The award recognizes the best MS thesis in CS with consideration to novelty of idea; quality of resulting publications; effectiveness of writing; and contributions/impact to the field overall.
Xu’s computer science research primarily focused on modeling and predicting incidence in two cases that take dynamics of propagation into account. He has defended his master’s dissertation, “Modeling and Predicting Incidence: Critical Systems Failures and Flu Infection Cases,” and will receive his degree from the Department of Computer Science later this month.
Aditya Prakash, Xu’s advisor, nominated him for the research award.
“This award is a nice recognition of Xinfeng’s work,” Prakash said. “His thesis offers new algorithms and models for two tough real-world problems — vulnerability of critical infrastructure systems and influenza surveillance. We are already using algorithms from his thesis in a toolkit being developed with the Oak Ridge National Laboratory for power systems, and also as part of Virginia Tech’s submission to the ongoing 2018/19 CDC FluSight challenge.”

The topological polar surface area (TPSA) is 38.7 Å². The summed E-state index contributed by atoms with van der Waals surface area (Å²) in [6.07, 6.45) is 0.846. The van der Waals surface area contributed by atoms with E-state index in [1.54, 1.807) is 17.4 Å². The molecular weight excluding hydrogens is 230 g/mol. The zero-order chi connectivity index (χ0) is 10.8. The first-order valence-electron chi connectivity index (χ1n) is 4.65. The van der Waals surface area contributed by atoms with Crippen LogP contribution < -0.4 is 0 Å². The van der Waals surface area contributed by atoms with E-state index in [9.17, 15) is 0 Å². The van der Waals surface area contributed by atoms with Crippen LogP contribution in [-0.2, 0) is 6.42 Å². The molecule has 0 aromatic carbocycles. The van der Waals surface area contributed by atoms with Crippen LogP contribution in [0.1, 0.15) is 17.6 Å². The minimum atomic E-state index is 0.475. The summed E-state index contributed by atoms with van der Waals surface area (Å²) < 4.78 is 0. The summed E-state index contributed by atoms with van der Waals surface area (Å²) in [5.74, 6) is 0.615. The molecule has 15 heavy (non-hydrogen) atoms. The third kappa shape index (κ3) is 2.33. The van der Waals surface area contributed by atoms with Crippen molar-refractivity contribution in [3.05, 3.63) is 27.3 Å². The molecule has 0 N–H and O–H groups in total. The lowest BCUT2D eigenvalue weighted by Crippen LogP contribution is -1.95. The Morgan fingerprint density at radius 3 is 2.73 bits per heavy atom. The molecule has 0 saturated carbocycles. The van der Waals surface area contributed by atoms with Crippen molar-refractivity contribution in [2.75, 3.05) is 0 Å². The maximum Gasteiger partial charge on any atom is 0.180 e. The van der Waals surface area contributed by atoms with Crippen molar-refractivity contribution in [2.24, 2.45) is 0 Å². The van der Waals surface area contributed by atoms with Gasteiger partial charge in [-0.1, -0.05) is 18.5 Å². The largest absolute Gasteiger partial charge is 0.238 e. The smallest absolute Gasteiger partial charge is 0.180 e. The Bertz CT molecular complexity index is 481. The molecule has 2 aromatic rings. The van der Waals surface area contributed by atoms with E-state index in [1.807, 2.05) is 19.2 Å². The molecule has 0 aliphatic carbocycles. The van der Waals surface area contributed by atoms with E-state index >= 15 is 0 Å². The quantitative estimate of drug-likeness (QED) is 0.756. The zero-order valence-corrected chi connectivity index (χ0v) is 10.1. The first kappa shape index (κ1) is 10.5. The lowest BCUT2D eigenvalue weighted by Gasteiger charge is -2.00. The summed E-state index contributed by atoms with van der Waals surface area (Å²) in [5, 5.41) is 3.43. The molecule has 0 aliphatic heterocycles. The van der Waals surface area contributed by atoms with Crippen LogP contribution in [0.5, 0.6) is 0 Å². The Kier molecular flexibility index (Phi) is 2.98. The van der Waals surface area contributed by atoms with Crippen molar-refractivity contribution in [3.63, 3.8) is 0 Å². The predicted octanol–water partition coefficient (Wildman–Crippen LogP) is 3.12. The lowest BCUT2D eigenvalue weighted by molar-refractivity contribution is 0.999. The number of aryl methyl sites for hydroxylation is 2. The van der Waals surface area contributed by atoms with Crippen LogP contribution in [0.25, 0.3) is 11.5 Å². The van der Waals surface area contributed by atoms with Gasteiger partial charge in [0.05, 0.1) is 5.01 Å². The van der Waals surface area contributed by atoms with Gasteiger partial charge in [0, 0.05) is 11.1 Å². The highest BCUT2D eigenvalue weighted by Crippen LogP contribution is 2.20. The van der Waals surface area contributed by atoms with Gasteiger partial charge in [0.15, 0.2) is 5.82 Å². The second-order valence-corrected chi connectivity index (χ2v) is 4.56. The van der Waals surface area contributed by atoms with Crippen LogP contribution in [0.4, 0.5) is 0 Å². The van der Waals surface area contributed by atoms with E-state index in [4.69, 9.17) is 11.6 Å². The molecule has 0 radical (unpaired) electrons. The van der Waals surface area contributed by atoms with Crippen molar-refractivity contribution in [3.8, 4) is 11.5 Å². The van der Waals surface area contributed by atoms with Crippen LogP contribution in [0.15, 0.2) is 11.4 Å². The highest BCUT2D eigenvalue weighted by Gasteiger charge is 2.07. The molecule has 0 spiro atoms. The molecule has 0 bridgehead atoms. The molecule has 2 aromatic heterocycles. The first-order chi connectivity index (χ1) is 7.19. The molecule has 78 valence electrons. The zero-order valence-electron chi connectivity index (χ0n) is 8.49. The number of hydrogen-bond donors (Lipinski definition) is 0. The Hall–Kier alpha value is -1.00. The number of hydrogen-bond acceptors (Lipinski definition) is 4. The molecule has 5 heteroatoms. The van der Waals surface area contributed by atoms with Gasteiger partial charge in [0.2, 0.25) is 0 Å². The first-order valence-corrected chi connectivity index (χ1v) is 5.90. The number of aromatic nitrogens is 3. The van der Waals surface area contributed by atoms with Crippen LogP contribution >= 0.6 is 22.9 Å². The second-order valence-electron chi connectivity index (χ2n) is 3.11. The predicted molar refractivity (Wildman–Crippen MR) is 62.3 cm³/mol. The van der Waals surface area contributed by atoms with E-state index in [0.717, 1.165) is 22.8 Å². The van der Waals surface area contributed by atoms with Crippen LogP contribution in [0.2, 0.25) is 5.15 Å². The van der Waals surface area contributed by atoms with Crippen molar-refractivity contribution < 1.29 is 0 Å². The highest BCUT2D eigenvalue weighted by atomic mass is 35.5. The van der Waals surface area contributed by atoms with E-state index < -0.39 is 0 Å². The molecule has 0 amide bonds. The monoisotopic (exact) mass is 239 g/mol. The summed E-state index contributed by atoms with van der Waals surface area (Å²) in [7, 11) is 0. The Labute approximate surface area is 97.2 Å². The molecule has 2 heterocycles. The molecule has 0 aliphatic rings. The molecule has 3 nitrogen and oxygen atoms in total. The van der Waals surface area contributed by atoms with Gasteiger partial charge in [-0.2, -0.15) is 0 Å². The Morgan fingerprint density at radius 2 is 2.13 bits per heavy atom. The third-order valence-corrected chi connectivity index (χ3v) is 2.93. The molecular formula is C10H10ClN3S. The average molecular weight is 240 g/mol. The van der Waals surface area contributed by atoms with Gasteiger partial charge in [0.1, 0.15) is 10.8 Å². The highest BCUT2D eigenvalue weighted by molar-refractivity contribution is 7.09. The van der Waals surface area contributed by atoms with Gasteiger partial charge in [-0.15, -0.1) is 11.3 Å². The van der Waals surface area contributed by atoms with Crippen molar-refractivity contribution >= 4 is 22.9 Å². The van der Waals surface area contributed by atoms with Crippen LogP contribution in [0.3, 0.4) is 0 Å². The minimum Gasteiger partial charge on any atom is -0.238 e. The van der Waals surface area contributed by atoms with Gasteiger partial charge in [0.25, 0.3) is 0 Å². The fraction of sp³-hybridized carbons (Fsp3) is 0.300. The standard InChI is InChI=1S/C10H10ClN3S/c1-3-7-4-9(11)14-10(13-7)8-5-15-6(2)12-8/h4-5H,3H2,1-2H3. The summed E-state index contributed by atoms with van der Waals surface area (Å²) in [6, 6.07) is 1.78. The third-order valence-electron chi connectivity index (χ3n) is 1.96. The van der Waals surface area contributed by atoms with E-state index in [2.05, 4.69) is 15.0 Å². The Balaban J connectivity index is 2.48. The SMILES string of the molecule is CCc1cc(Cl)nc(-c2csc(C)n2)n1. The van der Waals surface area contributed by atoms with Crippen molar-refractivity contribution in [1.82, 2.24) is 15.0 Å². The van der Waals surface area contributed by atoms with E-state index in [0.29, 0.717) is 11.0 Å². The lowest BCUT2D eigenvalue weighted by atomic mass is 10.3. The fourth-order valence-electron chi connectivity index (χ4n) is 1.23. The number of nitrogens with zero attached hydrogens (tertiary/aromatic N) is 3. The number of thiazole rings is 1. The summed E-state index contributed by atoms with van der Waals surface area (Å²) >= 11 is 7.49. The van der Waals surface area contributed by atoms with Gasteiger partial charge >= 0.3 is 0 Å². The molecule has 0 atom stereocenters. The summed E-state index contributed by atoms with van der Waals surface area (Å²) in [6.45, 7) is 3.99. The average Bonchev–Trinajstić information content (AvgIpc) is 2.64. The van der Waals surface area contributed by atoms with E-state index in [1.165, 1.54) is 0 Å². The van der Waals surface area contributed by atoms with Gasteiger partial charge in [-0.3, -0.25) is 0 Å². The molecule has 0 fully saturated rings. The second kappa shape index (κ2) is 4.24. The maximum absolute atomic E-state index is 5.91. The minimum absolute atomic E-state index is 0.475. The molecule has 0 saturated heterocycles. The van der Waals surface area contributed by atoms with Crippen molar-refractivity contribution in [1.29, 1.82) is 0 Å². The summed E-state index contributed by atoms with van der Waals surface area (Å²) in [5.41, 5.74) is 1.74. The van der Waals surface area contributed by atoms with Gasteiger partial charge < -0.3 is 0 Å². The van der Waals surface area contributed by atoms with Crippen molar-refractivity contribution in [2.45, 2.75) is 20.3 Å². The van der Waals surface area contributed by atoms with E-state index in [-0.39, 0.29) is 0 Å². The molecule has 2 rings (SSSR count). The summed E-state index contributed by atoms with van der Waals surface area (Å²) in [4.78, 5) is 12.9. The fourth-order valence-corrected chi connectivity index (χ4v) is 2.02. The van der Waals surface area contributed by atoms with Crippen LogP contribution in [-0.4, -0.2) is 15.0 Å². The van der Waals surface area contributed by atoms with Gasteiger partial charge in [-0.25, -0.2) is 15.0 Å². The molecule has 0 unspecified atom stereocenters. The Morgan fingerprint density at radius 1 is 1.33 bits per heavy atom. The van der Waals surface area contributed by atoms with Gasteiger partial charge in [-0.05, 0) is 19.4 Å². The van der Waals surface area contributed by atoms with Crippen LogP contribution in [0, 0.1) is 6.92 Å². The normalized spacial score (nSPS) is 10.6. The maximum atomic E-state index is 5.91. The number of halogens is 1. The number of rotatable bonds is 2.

Xu is also a Ph.D. student in physics in the College of Science and will continue his research in that field exploring the mystery of Active Galactic Nuclei (AGN). He is projected to complete the Ph.D. program in Spring 2020.